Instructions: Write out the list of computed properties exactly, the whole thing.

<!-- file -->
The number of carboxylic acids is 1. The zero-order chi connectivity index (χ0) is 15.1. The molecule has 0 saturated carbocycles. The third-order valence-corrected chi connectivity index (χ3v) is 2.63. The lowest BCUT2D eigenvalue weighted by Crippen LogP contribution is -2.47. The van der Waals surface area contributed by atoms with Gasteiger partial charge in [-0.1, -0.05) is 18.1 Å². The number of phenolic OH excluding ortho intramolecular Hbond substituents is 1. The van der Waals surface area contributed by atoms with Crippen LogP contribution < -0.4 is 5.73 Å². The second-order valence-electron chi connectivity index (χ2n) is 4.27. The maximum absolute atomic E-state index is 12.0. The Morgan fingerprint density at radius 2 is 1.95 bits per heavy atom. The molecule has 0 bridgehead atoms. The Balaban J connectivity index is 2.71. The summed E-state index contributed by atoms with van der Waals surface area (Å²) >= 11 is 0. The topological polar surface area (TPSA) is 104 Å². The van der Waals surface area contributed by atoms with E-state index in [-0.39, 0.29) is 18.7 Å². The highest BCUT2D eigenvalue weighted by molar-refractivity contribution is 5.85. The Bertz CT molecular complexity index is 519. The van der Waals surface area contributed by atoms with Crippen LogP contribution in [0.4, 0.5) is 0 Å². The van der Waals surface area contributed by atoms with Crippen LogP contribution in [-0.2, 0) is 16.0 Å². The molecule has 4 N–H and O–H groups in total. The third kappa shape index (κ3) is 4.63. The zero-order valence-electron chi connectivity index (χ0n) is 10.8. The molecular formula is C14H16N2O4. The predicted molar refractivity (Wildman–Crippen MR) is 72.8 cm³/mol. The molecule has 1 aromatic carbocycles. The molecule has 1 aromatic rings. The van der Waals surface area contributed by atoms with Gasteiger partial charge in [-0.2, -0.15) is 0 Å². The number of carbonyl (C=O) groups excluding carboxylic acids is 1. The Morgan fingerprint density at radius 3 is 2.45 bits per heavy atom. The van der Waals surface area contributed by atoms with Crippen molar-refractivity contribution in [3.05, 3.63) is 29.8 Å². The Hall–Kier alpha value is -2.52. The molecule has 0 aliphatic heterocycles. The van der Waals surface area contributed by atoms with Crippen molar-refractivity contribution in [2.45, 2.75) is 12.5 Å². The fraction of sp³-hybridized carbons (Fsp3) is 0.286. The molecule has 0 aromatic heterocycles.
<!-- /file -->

The number of carboxylic acids is 1. The zero-order chi connectivity index (χ0) is 15.1. The molecule has 0 saturated carbocycles. The third-order valence-corrected chi connectivity index (χ3v) is 2.63. The lowest BCUT2D eigenvalue weighted by Crippen LogP contribution is -2.47. The van der Waals surface area contributed by atoms with Gasteiger partial charge in [-0.1, -0.05) is 18.1 Å². The number of phenolic OH excluding ortho intramolecular Hbond substituents is 1. The van der Waals surface area contributed by atoms with Crippen LogP contribution < -0.4 is 5.73 Å². The second-order valence-electron chi connectivity index (χ2n) is 4.27. The maximum absolute atomic E-state index is 12.0. The Morgan fingerprint density at radius 2 is 1.95 bits per heavy atom. The molecule has 0 bridgehead atoms. The Balaban J connectivity index is 2.71. The summed E-state index contributed by atoms with van der Waals surface area (Å²) >= 11 is 0. The topological polar surface area (TPSA) is 104 Å². The van der Waals surface area contributed by atoms with E-state index in [-0.39, 0.29) is 18.7 Å². The highest BCUT2D eigenvalue weighted by molar-refractivity contribution is 5.85. The Bertz CT molecular complexity index is 519. The van der Waals surface area contributed by atoms with Crippen LogP contribution in [0.4, 0.5) is 0 Å². The van der Waals surface area contributed by atoms with Crippen LogP contribution in [-0.2, 0) is 16.0 Å². The molecule has 4 N–H and O–H groups in total. The third kappa shape index (κ3) is 4.63. The zero-order valence-electron chi connectivity index (χ0n) is 10.8. The molecular formula is C14H16N2O4. The predicted molar refractivity (Wildman–Crippen MR) is 72.8 cm³/mol. The molecule has 1 aromatic carbocycles. The molecule has 1 aromatic rings. The van der Waals surface area contributed by atoms with Gasteiger partial charge in [-0.2, -0.15) is 0 Å². The number of carbonyl (C=O) groups excluding carboxylic acids is 1. The Morgan fingerprint density at radius 3 is 2.45 bits per heavy atom. The van der Waals surface area contributed by atoms with Crippen molar-refractivity contribution in [3.05, 3.63) is 29.8 Å². The Hall–Kier alpha value is -2.52. The molecule has 0 aliphatic heterocycles. The van der Waals surface area contributed by atoms with Crippen molar-refractivity contribution in [2.45, 2.75) is 12.5 Å². The fraction of sp³-hybridized carbons (Fsp3) is 0.286. The molecule has 0 aromatic heterocycles.